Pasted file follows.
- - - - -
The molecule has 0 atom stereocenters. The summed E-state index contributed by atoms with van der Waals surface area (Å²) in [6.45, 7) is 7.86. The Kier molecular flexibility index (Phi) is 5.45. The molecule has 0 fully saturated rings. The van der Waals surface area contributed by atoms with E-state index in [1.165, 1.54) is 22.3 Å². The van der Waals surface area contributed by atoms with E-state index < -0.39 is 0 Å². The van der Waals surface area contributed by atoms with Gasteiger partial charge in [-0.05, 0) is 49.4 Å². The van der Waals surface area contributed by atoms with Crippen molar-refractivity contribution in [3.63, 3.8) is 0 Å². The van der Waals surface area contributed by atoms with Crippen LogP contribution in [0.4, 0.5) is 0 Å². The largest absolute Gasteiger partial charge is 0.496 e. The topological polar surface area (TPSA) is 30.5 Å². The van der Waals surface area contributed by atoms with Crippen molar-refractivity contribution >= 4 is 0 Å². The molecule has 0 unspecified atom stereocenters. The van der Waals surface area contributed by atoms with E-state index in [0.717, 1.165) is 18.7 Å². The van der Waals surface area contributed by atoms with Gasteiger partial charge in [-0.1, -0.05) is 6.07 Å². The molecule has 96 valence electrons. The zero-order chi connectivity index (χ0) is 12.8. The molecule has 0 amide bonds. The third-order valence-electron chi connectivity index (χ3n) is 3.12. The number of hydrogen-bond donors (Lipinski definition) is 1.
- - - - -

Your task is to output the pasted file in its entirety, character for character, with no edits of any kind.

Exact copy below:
The molecule has 0 atom stereocenters. The summed E-state index contributed by atoms with van der Waals surface area (Å²) in [6.45, 7) is 7.86. The Kier molecular flexibility index (Phi) is 5.45. The molecule has 0 fully saturated rings. The van der Waals surface area contributed by atoms with E-state index in [1.165, 1.54) is 22.3 Å². The van der Waals surface area contributed by atoms with E-state index < -0.39 is 0 Å². The van der Waals surface area contributed by atoms with Gasteiger partial charge in [-0.05, 0) is 49.4 Å². The van der Waals surface area contributed by atoms with Crippen molar-refractivity contribution in [3.63, 3.8) is 0 Å². The van der Waals surface area contributed by atoms with Crippen LogP contribution in [0.4, 0.5) is 0 Å². The largest absolute Gasteiger partial charge is 0.496 e. The topological polar surface area (TPSA) is 30.5 Å². The van der Waals surface area contributed by atoms with Crippen molar-refractivity contribution >= 4 is 0 Å². The molecule has 0 unspecified atom stereocenters. The van der Waals surface area contributed by atoms with E-state index in [0.717, 1.165) is 18.7 Å². The van der Waals surface area contributed by atoms with Gasteiger partial charge in [-0.1, -0.05) is 6.07 Å². The molecule has 96 valence electrons. The zero-order chi connectivity index (χ0) is 12.8. The molecule has 0 amide bonds. The third-order valence-electron chi connectivity index (χ3n) is 3.12. The number of hydrogen-bond donors (Lipinski definition) is 1.